The Red Gate by Richard Sutton

Review: For those interested in family background searches and discoveries, especially of the Irish variety, The Red Gate would certainly be quite an enjoyable piece of reading. Obviously the result of much extensive and sincere research, the author’s literary effort is both passionate and intelligent with a writing style that flows with the lilting accent of its characters. The repeated habit of missed punctuation throughout was unfortunate, but for me it didn’t take away too much from the story itself.

Although I am not Irish and have no relatives that I know of, I have visited the Emerald Isle before and have a number of friends there, and reading this book made me smile thinking of their voices, their tales and unique personalities. A very special quality with which the author was able to embue his work. “The Red Gate” is great example of how family history can be made interesting and accessible to the newer generations.

Description: An unexplained drowning…a muddy fall. A chain of unexpected events, a discovery and an ancient secret threaten the future. The story begins with a rainy funeral in Dublin in 1912. It tells how a very traditional, Western Irish sheep raising family learn of a secret holding them to their land and to an ancient promise. In the process of unexpected discovery they must put aside personal insecurities and failings and open up their lives to defend themselves. A devious plan hatched by a greedy academic attempts to reveal their secret to the world for his own gain. This they must prevent at all cost. Their good humored manner of removing obstacles, both figurative and solid, reminds the reader that not all sources of strength are apparent. Despite loss and fear, they learn that help can come from sources seen and unseen, as they discover their place in the greater world.

Available in a variety of formats including ebook and print, at Amazon and Smashwords.

ISBN: 0000720372
ISBN13: 2940000720370
First published: 18 October 2009
Source: Author

Author Bio:

 

From San Rafael, California on a windy January in 1952, I’ve taken quite a few steps. My father told me how to walk in the woods when I was about 6, how to pilot a boat when I was 8, bought me a Kay guitar when I was 9 then told me not to ever join the army when I was about 13.

University of Oregon 1969 — Everything else, until I met my wife on Manhattan’s Canal Street in 1973, is complicated filler. In short, I’ve worn lots of different hats and hung them all over the place. Now, I have the chance to concentrate on what I really love about being alive in this amazing Creation, and to read what I like, when I like; listen to and make the kind of music that gives me peace and to write.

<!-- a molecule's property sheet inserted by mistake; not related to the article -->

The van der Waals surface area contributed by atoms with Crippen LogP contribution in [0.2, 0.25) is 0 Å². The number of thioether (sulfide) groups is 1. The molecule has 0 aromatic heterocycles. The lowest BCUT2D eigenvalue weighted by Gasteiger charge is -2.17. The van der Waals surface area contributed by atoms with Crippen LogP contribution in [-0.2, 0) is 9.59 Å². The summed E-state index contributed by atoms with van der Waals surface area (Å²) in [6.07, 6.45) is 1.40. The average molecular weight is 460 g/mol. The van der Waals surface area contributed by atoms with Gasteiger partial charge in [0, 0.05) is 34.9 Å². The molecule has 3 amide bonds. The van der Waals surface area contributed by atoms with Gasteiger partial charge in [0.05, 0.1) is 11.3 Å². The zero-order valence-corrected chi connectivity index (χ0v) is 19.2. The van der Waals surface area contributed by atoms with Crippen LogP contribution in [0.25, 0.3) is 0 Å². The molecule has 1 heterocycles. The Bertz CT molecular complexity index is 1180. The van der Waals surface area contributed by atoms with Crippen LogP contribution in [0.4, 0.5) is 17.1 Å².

I learned my craft post-college, spending 20-plus years in the trenches of advertising and publicity as a graphic designer, marker-pen-jockey, art director and copy writer. I served the needs of a wide range of clients from corporate multinationals to non-profits and small retail businesses.

Our family business, since 1985 has been trading and retail in the American Indian arts, primarily Southwestern cultures. Indigenous cultures world wide, have an amazing resilience and ability to endure despite the most repressive conditions imposed by more “advanced” occupiers.

This has been the norm since our species emerged to find the ice melting! I try to reveal characters in whom this interplay and struggle is evident, in my work. Celtic/Irish themes are a specialty and a life-long interest, probably having something to do with my Irish-Anglo bloodlines and my Irish wife!

Website:  http://www.sailletales.com/

Advertisements

Leave a comment

Filed under Memoir, Non-Fiction, Reviews

Leave a Reply

Fill in your details below or click an icon to log in:

WordPress.com Logo

You are commenting using your WordPress.com account. Log Out / Change )

Twitter picture

You are commenting using your Twitter account. Log Out / Change )

Facebook photo

You are commenting using your Facebook account. Log Out / Change )

Google+ photo

You are commenting using your Google+ account. Log Out / Change )

Connecting to %s